And even when it’s not handling the entire production, Road Shows subcontracts its services to other promoters. For instance, the company designs and prints T-Shirts for the Best in the West Nugget Rib Cook-off in Sparks. The company rents out props — including a big collection of showgirl headdresses — for other productions.

Along with the myriad of details involved with a production such as Street Vibrations, Burke’s team wants to keep its shows fresh. That gets challenging with an event such as Street Vibrations, now in its 19th year.

“We’re constantly changing it ever year,” Burke says. This year, for instance, the company is bringing film and TV star Erik Estrada — best known for his role in “CHiPs” — to Street Vibrations.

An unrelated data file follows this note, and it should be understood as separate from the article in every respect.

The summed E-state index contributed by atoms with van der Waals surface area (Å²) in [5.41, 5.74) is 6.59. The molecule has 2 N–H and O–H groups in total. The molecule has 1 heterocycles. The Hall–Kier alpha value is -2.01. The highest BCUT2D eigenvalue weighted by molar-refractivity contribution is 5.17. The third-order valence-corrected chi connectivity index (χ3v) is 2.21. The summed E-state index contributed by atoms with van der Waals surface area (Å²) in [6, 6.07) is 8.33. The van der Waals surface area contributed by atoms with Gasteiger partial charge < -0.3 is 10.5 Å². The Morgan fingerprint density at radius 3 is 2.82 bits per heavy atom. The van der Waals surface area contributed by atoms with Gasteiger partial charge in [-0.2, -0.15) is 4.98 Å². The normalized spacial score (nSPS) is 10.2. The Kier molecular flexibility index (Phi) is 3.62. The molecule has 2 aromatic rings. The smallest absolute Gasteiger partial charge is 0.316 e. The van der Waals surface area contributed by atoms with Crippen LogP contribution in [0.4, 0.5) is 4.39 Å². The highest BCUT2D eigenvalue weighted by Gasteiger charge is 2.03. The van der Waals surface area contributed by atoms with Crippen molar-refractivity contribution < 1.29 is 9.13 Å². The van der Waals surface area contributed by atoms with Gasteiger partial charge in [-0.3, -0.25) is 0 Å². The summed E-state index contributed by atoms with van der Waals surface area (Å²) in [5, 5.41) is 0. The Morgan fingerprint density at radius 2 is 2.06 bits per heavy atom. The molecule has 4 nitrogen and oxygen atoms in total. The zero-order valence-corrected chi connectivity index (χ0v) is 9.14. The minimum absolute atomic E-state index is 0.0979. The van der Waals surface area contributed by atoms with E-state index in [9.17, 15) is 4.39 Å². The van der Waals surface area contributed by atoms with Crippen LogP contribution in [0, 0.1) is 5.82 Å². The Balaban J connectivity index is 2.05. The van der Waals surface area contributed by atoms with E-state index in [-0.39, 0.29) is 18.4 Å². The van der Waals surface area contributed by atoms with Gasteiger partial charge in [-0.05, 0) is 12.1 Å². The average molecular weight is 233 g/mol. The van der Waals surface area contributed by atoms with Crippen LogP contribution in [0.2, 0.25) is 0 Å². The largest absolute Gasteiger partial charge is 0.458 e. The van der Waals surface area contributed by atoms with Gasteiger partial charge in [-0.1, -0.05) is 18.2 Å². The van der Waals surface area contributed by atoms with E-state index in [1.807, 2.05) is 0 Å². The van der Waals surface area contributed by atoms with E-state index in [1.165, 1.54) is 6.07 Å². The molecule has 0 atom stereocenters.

Some things don’t change.

Street Vibrations is a major tourism draw — it will account for somewhere around 25,000 room-nights at the region’s hotels — and Road Show Inc. staff members hope to create a desire among visitors to make a return trip.

A key element in that strategy, Burke says, is an annual poker run that takes participants through Carson City, Virginia City and the Lake Tahoe basin as well as Reno and Sparks. Participants who get a glimpse of the region are likely to return on their own for a longer experience.

For all the planning, however, there’s nothing that Burke and his staff can do about the weather.

He still shakes his head about a “Fort Reno” event he produced a few years ago in downtown Reno. Rains and high winds killed attendance, and the event died a quick death.

And weather contributed to the biggest challenge ever faced by the company. High winds tore through the tents of a high-end auto auction that Road Shows was producing in Arizona a few years ago.

The company’s staff had seven hours to rebuild the production before the auction began at noon — and they made it.

“The weather? Things happen to us all the time,” Burke says.